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Get ready for Industry 4.0, three things to consider Listen with ReadSpeaker

Industry 4.0

Asia is set to lead the global machine tools industry growth with China projected to account for more than two-fifths of market demand through 2019.

Though the idea of Industry 4.0 (I4.0) may seem massive and constantly evolving, from my point of view, it simply depicts the new way we connect, automate and manage things more smartly.

The global machine tools industry is set to grow at 5.5% per year through 2019 reaching USD 181 billion. I4.0 will certainly be a driver to propel the growth of the industry. Only by combining the optimized automation process and data digitization, manufacturers can ensure its business sustainability and catch the growth wave.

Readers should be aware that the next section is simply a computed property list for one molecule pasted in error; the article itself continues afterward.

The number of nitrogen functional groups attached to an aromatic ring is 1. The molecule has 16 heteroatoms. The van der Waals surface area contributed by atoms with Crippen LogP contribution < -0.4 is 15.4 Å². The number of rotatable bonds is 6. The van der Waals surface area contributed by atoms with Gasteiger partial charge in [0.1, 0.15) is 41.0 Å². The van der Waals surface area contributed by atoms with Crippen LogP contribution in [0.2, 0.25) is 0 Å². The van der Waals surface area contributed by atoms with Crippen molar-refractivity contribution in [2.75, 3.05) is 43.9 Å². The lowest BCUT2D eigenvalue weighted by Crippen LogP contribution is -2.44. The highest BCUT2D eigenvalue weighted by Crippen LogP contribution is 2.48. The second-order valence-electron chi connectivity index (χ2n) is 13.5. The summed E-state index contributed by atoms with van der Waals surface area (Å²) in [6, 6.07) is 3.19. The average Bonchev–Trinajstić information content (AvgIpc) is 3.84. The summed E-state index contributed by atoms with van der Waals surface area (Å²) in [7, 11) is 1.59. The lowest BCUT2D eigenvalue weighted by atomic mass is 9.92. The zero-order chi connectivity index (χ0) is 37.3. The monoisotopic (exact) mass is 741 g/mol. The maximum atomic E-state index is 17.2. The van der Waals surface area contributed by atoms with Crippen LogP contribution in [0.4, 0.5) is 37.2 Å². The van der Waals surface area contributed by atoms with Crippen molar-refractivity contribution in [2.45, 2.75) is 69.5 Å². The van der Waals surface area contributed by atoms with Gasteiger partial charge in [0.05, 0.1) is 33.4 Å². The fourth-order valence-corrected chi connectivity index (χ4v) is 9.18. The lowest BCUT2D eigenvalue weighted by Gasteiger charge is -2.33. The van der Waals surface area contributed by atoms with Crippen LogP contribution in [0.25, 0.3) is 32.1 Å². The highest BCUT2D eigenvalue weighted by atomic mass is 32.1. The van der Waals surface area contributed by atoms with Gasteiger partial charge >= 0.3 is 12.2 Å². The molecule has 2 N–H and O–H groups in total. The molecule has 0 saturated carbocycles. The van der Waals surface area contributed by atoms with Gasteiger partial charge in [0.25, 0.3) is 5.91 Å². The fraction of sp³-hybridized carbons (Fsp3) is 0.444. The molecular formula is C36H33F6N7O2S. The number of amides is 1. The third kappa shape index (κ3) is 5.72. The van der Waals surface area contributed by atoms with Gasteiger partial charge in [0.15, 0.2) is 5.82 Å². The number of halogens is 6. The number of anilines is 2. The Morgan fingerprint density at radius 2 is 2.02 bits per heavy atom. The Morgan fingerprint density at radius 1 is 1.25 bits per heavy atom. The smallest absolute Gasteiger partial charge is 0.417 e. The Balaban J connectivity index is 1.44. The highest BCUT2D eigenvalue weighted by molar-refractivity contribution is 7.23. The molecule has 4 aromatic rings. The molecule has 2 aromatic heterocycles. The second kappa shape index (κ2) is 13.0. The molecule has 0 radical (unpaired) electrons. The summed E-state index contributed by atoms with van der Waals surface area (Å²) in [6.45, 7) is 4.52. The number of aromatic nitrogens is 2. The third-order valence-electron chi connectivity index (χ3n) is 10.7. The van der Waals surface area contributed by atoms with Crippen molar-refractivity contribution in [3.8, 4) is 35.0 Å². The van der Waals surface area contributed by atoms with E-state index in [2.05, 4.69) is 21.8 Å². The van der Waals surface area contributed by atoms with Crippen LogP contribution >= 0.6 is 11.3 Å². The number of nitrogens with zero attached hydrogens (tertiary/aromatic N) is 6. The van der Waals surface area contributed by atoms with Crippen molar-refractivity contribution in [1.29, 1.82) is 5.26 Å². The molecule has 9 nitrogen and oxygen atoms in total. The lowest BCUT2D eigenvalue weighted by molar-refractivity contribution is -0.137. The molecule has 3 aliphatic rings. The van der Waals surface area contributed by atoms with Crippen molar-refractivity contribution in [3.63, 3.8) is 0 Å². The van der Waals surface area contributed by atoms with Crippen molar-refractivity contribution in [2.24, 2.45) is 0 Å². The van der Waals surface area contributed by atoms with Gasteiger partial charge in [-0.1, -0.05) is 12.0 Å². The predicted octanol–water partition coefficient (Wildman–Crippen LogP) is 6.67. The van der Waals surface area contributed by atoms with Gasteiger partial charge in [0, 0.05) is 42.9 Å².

In McKinsey’s second edition of its Industry 4.0 Global Expert Survey, it shows that nine out of ten technology suppliers and manufacturers see I4.0 as an opportunity rather than a threat. Having devoted most of my career to the machine tools industry in Asia, I recognize that there is a growing interest by manufacturers to get themselves ready for the “revolution” ahead.

Here are three key things to consider:

The machine tools sector was historically spearheaded by Europe, specifically Germany. However, in recent years, Asia, led by Japan, China and South Korea, have swiftly stepped up government-led programs. These include dangling incentive-based initiatives to spur manufacturers to adopt I4.0.